Maggie was the first. I met her in February 1981. I was working for a UK company that manufactured synthetic fibres. There was at the time something called The Multi-Fibre Agreement, an international trade deal that restricted the ability of developing nations to export cheap fibres into Europe. It was due for renegotiation and employees of the company were naturally worried about the possible impact on their jobs. Several of us wrote to our MPs seeking support for a deal that would protect our company's position in international markets.
In a footnote to his reply the MP for Cleethorpes mentioned a meeting taking place to protest about the re-development of the old swimming pool as a modern leisure centre. I decided to go to the meeting and find out what it was all about. Although the Conservative MP had called the meeting none of the Conservative councillors bothered to attend. All 5 members of the minority Liberal Party group did attend. Their leader did his best to explain the thinking behind the scheme and to allay some of the concerns being expressed by those whose homes were close to the site of the planned development.
I had wanted to join the Liberal Party for some time and took the chance to button-hole one of the councillors after the meeting. A tall lady with dark hair and a friendly manner she introduced herself as Maggie Smith and invited me to join her and most of the others at the Liberal Club in the town. There I met her husband Brian and Norman, the leader of the group, who had so impressed me with the clarity of his explanations at the meeting.
Over the next ten years we all became close friends as well as party colleagues. Maggie acted as agent at the 1983 general election. As a member of her team I saw how hard she worked - I had already seen the extraordinary amount of effort she expended on behalf of the people she represented in a ward that consisted of a mixture of private and social housing. In 1987 our roles were reversed; I was agent, drawing heavily on her experience. By then I was also a Councillor at both County and District levels.
Throughout this period we socialised, usually at the Liberal Club where all of us also worked as volunteer bar persons as well as mucking in when the Club moved premises and a great deal of building alterations and decorating was required. We went on two or three holidays to Germany together where we were entertained by members of the FDP (German Liberals) in Cleethorpes' twin town of Konigswinter.
By 1991 changes in my career path necessitated a move away from Cleethorpes but we remained in touch. A large group, including Maggie, Brian, Norman and his wife, paid a surprise visit to our new home to celebrate my 50th birthday. It was not so long after that we had a phone call to say that Maggie was in hospital in Lincoln.
Cancer Took Them
We visited her there and were shocked to see her condition. Barely able to breathe, let alone speak, she kept apologising - for not being able to entertain us I suppose. Within days she was gone and we were joining the hundreds who attended her funeral. It was there that Maggie's sister-in-law told us that Maggie had been in pain for many months but had refused to see her doctor, perhaps in fear of the diagnosis - who knows. By the time she did it was too late; the disease had taken hold and would not be denied.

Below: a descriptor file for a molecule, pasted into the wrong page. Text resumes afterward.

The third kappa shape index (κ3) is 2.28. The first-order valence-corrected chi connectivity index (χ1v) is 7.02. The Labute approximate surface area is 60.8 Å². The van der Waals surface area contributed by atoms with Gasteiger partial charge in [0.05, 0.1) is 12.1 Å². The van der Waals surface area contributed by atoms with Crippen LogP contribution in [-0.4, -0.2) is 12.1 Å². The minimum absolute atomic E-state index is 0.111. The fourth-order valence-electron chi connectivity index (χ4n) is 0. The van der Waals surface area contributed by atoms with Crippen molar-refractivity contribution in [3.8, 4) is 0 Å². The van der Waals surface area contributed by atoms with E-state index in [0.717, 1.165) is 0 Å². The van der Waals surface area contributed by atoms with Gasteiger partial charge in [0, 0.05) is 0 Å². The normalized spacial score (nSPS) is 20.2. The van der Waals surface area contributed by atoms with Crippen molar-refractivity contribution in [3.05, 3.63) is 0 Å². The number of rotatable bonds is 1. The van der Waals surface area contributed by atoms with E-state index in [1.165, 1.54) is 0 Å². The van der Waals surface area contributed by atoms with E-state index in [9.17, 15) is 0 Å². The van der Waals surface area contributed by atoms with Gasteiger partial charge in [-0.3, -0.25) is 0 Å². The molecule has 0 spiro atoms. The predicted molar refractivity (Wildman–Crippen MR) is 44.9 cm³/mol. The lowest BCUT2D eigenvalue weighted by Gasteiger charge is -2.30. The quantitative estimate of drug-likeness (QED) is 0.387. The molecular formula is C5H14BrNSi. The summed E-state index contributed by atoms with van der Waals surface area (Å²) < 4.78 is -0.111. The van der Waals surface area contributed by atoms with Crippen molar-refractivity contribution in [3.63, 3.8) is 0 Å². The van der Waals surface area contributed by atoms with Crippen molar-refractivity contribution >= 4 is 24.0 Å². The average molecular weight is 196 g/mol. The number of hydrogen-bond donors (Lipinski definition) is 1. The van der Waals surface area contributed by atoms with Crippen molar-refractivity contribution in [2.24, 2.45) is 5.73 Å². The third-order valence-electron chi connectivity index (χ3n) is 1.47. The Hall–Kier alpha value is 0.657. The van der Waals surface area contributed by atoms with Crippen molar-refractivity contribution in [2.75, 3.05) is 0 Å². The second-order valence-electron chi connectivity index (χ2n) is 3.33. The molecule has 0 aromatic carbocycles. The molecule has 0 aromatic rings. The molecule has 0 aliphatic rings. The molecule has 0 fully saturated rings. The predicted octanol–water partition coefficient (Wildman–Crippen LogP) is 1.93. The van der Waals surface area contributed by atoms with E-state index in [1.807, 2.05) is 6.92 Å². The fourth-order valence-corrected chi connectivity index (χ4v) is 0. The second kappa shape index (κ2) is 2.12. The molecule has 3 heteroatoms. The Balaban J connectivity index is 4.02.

If Maggie was the first friend to be taken by cancer she was not the first in our circle. Ann was barely in her thirties. The daughter of another of the Liberal Party circle in Cleethorpes she had already lost her father to the disease and her mother had, thankfully, recovered from breast cancer. Her husband was a teacher at my son's school but soon after we got to know them they moved to Norfolk. The form of breast cancer that attacked Ann must have been much more aggressive than that suffered by her mother for she died at a tragically young age.
A few years after Maggie's death we heard that Norman was undergoing treatment for bowel cancer. He recovered, or so we thought. The last time we saw him he was full of enthusiasm for the latest plans for development of a neglected part of the sea-front, something that he had been struggling to achieve for many years. Now, it seemed, there was hope that something positive was going to happen. He showed us the plans and explained how it would be a great boost to Cleethorpes' ability to attract visitors.
The remission did not last long enough for him to see the plans brought to fruition; he was dead within weeks of that last visit. I could go on with this list; Norman's sister, several family members who I won't name and ending with a lady from Portlaoise who I knew from her work with Tidy Towns and whose death a week ago prompted this reminiscence.
Support is Vital
I think I have said enough to make clear why I try to do what little I can for cancer charities. It is a horrible disease and, whilst survival rates are improving all the time, it seems that one in every two men and one in every three women will develop cancer at some point in their lives. The work of those who support patients and their families in places like the Cuisle Centre in Portlaoise as well as researchers developing new treatments is vital if premature and painful deaths like Maggie's are to be prevented in future.